Image: Farrukh (CC)
VICTORIAN BUDGET MEDIA RELEASE
The Victorian Government has unveiled a budget that invests significantly in mental health, matching big promises with significant funding.
In the first budget since the Mental Health Royal Commission recommended a system overhaul, Victoria will invest $3.8billion to rebuild the system ‘from the ground up’.
“The Victorian Government promised to fix a broken system. It’s now putting its money where its mouth is,” VCOSS CEO Emma King said.
“The government is now starting to fund the recommendations of the Mental Health Royal Commission, and shift the system’s focus to prevention and early intervention.”
The budget also continues and in some cases expands funding for a number of welcome social policy initiatives. These include:
- Delivering a truth-telling process and treaty, including the Yoo-rrook Justice Commission.
- Supporting Victoria’s school students’ mental health and recovery from the pandemic.
- Delivering cleaner air through more trees in Melbourne’s West.
Ms King described the 2021 budget as a blueprint for Victoria’s post-COVID recovery.
“The budget strikes a smart balance between funding the urgent support services that are needed right now, and allocating money to protect and empower the state’s most vulnerable over the long term.”
Ms King said the government’s new mental health levy must not become a political football.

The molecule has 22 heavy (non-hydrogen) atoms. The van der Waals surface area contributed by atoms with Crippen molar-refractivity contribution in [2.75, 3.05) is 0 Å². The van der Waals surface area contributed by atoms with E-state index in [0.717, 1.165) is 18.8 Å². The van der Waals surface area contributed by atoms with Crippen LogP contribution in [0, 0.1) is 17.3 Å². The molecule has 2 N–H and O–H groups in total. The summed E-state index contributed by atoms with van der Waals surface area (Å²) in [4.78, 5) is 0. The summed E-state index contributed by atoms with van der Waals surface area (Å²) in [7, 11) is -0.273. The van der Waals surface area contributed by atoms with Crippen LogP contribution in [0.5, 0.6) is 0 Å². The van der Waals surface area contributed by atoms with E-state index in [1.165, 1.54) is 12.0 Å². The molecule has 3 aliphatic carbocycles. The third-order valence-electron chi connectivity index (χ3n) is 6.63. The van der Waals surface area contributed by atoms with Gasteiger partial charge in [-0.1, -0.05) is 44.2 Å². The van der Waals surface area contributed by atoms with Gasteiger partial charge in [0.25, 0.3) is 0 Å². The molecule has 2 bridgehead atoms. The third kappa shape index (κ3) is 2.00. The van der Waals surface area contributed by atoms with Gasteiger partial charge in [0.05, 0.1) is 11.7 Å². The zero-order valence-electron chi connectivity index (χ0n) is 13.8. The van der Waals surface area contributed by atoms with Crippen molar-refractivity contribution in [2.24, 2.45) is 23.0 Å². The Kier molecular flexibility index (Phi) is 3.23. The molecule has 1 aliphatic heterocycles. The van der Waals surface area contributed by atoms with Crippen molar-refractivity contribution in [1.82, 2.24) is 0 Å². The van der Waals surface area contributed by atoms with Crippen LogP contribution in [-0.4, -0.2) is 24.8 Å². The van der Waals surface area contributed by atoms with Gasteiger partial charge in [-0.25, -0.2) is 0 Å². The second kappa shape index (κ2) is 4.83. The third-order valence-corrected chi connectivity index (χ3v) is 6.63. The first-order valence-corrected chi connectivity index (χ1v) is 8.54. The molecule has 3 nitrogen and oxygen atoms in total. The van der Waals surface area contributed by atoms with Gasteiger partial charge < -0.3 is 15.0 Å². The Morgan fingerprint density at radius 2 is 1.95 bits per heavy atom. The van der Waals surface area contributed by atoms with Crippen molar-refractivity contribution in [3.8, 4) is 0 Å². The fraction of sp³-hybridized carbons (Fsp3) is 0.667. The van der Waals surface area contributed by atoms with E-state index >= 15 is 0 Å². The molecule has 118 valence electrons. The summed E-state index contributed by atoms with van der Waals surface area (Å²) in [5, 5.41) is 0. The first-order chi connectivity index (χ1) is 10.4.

“Victorians’ mental health should be above politics,” she said.
“If people want the government to fund services properly then it needs to raise revenue. A levy is the method recommended by the Royal Commission.”
“Designed properly and applied fairly, this levy will play a critical role raising the money required to fix our broken mental health system.
“VCOSS urges all parties and MPs be constructive and supportive to this approach.”
VCOSS is pleased by a noticeable focus on wellbeing in the 2021 budget papers, and the establishment of a Gender Responsive Budgeting Unit within the Department of Treasury and Finance.
“VCOSS has long argued for Victoria to become a wellbeing economy, and adopt a wellbeing budgeting approach. We see positive signs in this budget that this formal shift might occur soon,” Ms King said.